35 pages 1 hour read

George Takei

They Called Us Enemy

Nonfiction | Graphic Novel/Book | Adult | Published in 2019

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Pages 61-100Chapter Summaries & Analyses

Pages 61-100 Summary

George’s mother uses a sewing machine that she smuggled in to make curtains and rugs for their cabin. She is shown to be a homemaker, but George will later understand that her small acts are statements of defiance.

George’s father experiences the camp in a different way. He is stoic but internally tormented by their situation. Rather than give in to the uncertainty, fear, and injustice, he becomes part of the community and helps anyone he can find. The responsibility gives him purpose and eases his emotional pain.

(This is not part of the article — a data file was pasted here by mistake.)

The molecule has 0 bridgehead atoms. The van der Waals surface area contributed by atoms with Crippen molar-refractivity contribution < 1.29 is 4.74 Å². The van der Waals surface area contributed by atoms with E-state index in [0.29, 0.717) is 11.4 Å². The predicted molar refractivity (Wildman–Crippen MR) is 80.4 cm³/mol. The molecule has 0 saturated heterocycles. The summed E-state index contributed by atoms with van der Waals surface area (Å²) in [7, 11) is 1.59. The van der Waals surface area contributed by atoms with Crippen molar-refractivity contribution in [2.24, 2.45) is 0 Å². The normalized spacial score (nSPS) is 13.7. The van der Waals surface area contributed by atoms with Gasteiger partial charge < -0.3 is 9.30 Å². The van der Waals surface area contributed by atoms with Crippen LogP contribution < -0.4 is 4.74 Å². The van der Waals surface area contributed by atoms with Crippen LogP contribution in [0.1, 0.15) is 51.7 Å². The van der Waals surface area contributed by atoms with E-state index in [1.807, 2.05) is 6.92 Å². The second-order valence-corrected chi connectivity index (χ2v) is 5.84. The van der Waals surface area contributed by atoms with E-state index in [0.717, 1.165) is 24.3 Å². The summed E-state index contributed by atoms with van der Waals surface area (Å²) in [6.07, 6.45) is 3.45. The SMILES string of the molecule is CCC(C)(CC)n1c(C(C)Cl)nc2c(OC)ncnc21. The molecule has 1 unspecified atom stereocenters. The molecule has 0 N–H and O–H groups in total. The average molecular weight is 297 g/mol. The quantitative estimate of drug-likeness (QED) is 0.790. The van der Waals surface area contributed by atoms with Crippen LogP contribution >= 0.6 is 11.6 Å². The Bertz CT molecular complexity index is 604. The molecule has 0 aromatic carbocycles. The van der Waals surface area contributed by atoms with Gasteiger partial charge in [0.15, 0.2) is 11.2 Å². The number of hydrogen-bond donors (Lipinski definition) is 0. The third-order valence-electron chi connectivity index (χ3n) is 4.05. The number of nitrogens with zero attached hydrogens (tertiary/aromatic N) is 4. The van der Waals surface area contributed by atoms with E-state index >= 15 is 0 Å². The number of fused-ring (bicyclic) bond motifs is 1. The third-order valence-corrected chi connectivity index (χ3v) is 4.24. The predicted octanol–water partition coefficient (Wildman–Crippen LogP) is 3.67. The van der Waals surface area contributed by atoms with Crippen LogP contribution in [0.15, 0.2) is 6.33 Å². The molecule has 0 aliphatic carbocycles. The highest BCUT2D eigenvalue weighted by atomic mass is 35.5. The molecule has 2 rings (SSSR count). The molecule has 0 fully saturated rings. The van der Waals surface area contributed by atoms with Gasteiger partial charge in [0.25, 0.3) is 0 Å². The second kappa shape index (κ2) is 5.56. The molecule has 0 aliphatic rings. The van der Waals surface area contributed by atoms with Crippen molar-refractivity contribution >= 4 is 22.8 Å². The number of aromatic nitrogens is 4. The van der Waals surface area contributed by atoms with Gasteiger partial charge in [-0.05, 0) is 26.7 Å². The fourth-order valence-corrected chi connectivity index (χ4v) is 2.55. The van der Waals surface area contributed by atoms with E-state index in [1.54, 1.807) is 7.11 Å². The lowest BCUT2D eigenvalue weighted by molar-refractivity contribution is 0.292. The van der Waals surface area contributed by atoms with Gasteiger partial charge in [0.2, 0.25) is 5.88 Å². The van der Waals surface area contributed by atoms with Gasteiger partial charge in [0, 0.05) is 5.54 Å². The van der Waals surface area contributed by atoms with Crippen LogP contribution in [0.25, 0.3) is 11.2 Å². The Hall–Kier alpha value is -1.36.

Takei uses his father’s meetings with the other families to break down the different generations of Japanese found in Camp Rohwer: the Issei, Nisei, and Sangei. The Issei left Japan for America and are first-generation Americans. The Nisei are the second generation, born in America, and the Sangei are children of the Nisei.

The men in the camp build boardwalks to keep the grounds from becoming muddy and dangerous during rainstorms. The roads help, but there are growing problems with the lack of privacy in the cabins and the quality of the food. George’s father becomes a representative of the camp, serving as the Block Manager. He is 39 years old, which makes him a logical bridge between the older and younger generations.